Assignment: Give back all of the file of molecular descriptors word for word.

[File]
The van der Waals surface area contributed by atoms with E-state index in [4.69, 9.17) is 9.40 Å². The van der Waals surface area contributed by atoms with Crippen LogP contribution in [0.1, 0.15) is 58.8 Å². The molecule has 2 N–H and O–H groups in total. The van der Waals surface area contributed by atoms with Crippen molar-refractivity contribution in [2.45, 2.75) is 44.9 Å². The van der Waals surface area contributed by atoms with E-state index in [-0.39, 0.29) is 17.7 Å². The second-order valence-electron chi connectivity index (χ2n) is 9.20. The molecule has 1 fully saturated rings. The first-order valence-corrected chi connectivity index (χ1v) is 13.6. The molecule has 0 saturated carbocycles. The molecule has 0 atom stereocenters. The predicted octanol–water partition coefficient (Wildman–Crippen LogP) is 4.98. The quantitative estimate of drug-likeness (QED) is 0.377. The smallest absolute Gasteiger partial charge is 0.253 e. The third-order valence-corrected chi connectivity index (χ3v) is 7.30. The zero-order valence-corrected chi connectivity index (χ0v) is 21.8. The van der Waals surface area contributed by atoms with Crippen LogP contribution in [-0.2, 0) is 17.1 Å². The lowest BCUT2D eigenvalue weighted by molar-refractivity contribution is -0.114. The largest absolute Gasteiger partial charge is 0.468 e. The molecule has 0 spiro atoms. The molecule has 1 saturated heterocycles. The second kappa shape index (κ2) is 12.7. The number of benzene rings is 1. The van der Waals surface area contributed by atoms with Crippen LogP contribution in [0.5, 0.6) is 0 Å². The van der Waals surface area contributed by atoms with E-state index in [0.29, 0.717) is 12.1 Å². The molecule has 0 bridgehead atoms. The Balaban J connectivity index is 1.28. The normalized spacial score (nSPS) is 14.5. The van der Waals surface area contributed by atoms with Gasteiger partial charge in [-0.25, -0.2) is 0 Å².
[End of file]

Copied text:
The van der Waals surface area contributed by atoms with E-state index in [4.69, 9.17) is 9.40 Å². The van der Waals surface area contributed by atoms with Crippen LogP contribution in [0.1, 0.15) is 58.8 Å². The molecule has 2 N–H and O–H groups in total. The van der Waals surface area contributed by atoms with Crippen molar-refractivity contribution in [2.45, 2.75) is 44.9 Å². The van der Waals surface area contributed by atoms with E-state index in [-0.39, 0.29) is 17.7 Å². The second-order valence-electron chi connectivity index (χ2n) is 9.20. The molecule has 1 fully saturated rings. The first-order valence-corrected chi connectivity index (χ1v) is 13.6. The molecule has 0 saturated carbocycles. The molecule has 0 atom stereocenters. The predicted octanol–water partition coefficient (Wildman–Crippen LogP) is 4.98. The quantitative estimate of drug-likeness (QED) is 0.377. The smallest absolute Gasteiger partial charge is 0.253 e. The third-order valence-corrected chi connectivity index (χ3v) is 7.30. The zero-order valence-corrected chi connectivity index (χ0v) is 21.8. The van der Waals surface area contributed by atoms with Crippen LogP contribution in [-0.2, 0) is 17.1 Å². The lowest BCUT2D eigenvalue weighted by molar-refractivity contribution is -0.114. The largest absolute Gasteiger partial charge is 0.468 e. The molecule has 0 spiro atoms. The molecule has 1 saturated heterocycles. The second kappa shape index (κ2) is 12.7. The number of benzene rings is 1. The van der Waals surface area contributed by atoms with Crippen LogP contribution in [0.5, 0.6) is 0 Å². The van der Waals surface area contributed by atoms with E-state index in [0.29, 0.717) is 12.1 Å². The molecule has 0 bridgehead atoms. The Balaban J connectivity index is 1.28. The normalized spacial score (nSPS) is 14.5. The van der Waals surface area contributed by atoms with Gasteiger partial charge in [-0.25, -0.2) is 0 Å².